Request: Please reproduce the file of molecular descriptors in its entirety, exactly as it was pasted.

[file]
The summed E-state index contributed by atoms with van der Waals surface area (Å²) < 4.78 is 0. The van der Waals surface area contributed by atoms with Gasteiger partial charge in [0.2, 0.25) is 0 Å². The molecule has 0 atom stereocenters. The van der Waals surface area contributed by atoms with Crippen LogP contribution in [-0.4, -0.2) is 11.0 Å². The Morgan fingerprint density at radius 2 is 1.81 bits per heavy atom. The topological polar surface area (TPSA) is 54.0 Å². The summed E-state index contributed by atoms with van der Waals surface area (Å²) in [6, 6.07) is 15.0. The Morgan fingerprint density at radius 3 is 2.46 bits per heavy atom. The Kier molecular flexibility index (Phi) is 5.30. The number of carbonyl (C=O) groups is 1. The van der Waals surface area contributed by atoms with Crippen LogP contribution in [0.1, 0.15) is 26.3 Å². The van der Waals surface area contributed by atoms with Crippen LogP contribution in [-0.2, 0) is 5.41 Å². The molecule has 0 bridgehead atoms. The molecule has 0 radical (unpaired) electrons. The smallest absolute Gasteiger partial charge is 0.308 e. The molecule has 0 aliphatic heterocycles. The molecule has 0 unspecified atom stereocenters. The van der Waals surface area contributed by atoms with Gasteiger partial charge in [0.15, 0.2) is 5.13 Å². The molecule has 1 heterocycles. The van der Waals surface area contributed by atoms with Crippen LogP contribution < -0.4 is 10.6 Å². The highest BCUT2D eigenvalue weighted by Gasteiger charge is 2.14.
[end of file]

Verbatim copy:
The summed E-state index contributed by atoms with van der Waals surface area (Å²) < 4.78 is 0. The van der Waals surface area contributed by atoms with Gasteiger partial charge in [0.2, 0.25) is 0 Å². The molecule has 0 atom stereocenters. The van der Waals surface area contributed by atoms with Crippen LogP contribution in [-0.4, -0.2) is 11.0 Å². The Morgan fingerprint density at radius 2 is 1.81 bits per heavy atom. The topological polar surface area (TPSA) is 54.0 Å². The summed E-state index contributed by atoms with van der Waals surface area (Å²) in [6, 6.07) is 15.0. The Morgan fingerprint density at radius 3 is 2.46 bits per heavy atom. The Kier molecular flexibility index (Phi) is 5.30. The number of carbonyl (C=O) groups is 1. The van der Waals surface area contributed by atoms with Crippen LogP contribution in [0.1, 0.15) is 26.3 Å². The van der Waals surface area contributed by atoms with Crippen LogP contribution in [-0.2, 0) is 5.41 Å². The molecule has 0 bridgehead atoms. The molecule has 0 radical (unpaired) electrons. The smallest absolute Gasteiger partial charge is 0.308 e. The molecule has 0 aliphatic heterocycles. The molecule has 0 unspecified atom stereocenters. The van der Waals surface area contributed by atoms with Gasteiger partial charge in [0.15, 0.2) is 5.13 Å². The molecule has 1 heterocycles. The van der Waals surface area contributed by atoms with Crippen LogP contribution < -0.4 is 10.6 Å². The highest BCUT2D eigenvalue weighted by Gasteiger charge is 2.14.